He said some American scholars once told him, "Pompeo looks like the US Secretary of State, but in fact, what he does is the job of the Assistant Secretary of State," as his current method of working is scattered and unmethodical.  

A year ago, when Pompeo took the position of Secretary of State with the lowest approval rate in the US Senate, opinion of him was summarized as follows: a hawk - he talks tough on China, Russia and North Korea; a layman of foreign policy - he is not familiar with diplomacy; and loyal - he obeys Trump's instructions. 

What Pompeo does in Europe can further reflect the true features of the US foreign policy that he leads. 

"Threat" is a word that European media often connects with Pompeo. During his February visit, Pompeo warned Hungary to be cautious of Russia and China, but was rejected by Szijjártó at a press conference, blasting Pompeo's warnings as "enormous hypocrisy," Russia Today reported in February. 

Germany is one of the countries Pompeo attacks a lot. For example, Nord Stream 2, a pipeline taking Russian gas to Germany, is a thorn in Pompeo's side. He has urged Germany to give up the project many times, and even planned to use sanctions to stop Nord Stream 2. On April 10, Pompeo acknowledged that European countries, primarily Germany, are unwilling to accept the US suggestion. 

It seems Pompeo dislikes France as well. In early April, he urged France not to approve the digital services tax, as it would hurt US technology firms. However, days after his warning, French lawmakers approved the country's proposed tax on the revenue of digital giants in the National Assembly on April 9.

Pompeo also warned that the US may not share some information with NATO allies if they incorporate Chinese technology in their networks, Bloomberg reported on April 4. The report added it was "the most explicit warning to date," and the UK and Germany rebuffed the US on the issue.

"Is the EU ensuring that the interests of countries and their citizens are placed before those of bureaucrats here in Brussels?" Pompeo asked in a speech delivered in Brussels last year, The Guardian reported.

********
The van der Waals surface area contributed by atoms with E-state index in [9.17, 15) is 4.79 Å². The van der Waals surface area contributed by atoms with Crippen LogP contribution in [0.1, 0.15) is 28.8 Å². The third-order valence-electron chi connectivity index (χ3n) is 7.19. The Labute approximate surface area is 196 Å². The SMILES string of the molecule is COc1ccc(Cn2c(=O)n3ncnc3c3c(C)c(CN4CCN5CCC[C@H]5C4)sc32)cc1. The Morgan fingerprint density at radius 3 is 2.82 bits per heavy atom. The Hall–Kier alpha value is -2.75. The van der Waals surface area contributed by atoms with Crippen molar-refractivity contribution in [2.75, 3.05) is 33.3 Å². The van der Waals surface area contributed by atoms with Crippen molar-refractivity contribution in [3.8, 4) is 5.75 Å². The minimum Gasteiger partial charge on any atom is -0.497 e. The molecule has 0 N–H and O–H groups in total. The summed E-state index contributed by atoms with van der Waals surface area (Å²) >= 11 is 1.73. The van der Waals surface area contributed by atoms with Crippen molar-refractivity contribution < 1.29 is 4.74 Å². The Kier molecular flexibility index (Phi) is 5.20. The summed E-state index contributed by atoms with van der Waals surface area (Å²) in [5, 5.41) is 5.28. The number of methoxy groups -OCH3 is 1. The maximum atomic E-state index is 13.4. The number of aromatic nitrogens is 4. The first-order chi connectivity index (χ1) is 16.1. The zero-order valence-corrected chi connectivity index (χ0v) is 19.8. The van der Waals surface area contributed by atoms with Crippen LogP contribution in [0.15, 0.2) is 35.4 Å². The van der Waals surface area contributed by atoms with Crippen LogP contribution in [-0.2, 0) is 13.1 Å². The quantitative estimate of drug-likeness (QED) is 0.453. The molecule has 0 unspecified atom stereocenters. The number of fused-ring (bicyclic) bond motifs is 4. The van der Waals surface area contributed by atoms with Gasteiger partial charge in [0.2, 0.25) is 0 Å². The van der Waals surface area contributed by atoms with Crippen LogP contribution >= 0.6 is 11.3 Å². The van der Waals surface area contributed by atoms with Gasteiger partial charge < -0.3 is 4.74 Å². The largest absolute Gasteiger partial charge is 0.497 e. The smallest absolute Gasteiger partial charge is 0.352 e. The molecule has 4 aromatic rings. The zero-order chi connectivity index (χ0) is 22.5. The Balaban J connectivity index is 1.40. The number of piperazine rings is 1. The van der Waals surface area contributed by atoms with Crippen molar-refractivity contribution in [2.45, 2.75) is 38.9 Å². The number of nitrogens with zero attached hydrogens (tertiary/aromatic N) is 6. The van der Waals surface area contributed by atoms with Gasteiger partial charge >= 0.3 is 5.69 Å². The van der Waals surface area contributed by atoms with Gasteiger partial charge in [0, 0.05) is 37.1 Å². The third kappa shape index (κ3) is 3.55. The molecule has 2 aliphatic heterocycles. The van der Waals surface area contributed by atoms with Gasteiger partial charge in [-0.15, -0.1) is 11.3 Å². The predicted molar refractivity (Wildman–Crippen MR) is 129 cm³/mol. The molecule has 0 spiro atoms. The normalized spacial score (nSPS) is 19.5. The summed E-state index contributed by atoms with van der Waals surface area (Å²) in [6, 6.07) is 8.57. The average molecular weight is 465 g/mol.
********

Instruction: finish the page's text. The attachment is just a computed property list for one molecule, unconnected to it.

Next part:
The report also noted, "His degree of ignorance on Europe is startling," calling his speech "mostly a regurgitation of the prejudices, half-truths and stereotypes beloved of right-wingers and Eurosceptics."

Worse than Tillerson

Pompeo belongs to the "new generation" of American politics and the Republican Party. 

Serving as a soldier, then a lawyer, he became a federal congressman in his early 50s in 2011. He had not enjoyed any kind of reputation until Trump nominated him to be the CIA director in 2017.

Insiders who are familiar with US foreign policy told the Global Times that Pompeo regarded the CIA position as an opportunity to make him prosperous. 

Through his daily intelligence briefing to the US president, he won Trump's trust and took over from former Secretary of State Rex Tillerson. Some said Pompeo hopes to use this position as a springboard to become the US vice president, and perhaps even president in future. 

As a result, Pompeo has adopted a strategy of following Trump's lead. On the Korean Peninsula nuclear issue, he restrains his tough stance against North Korea and has visited it multiple times. 

He also noted that he and Trump speak "almost every day," CNN reported in March. 

Wu Xinbo, director of Fudan University's Center for American Studies, told the Global Times that many American scholars said the nation's top diplomat frequently talks tough to cater to his boss to accumulate political capital for his future career. 

"But this should not be the way a top diplomat should adopt," Wu said, noting American scholars hold two different attitudes toward Pompeo: The liberals don't like him, saying his foreign policy hurts America's image; while the conservatives believe perhaps people like Pompeo can deal with rivals, such as Iran and North Korea. 

Lü described Pompeo as a "political speculator," who knows how to use the simplest methods to please Trump. On the other hand, "lack of talents" is another problem for Trump, according to Lü.

"He didn't exactly have a tough act to follow in Rex Tillerson, who was the wrong man in the wrong place at the wrong time. But Pompeo has not proven much more effective in managing US foreign policy than his hapless predecessor - and in some ways he's even worse," Aaron David Miller, former adviser and negotiator in Republican and Democratic Administrations, and Richard Sokolsky, former member of the secretary of state's office of policy planning, wrote in Politico Magazine in March. 

"In contrast with his predecessor, he hasn't managed to alienate his boss and has emerged as a cautious and savvy Trump whisperer. The problem is that what he's whispering neither advances American interests and values nor the nation's foreign policy," Miller and Sokolsky wrote, "America needs a Secretary of State who's tough but pragmatic; understands that negotiations aren't zero-sum games but need to be win-win propositions; and provides honest counsel to the president even when he disagrees. These aren't Pompeo's strengths."
Newspaper headline: Lack of diplomacy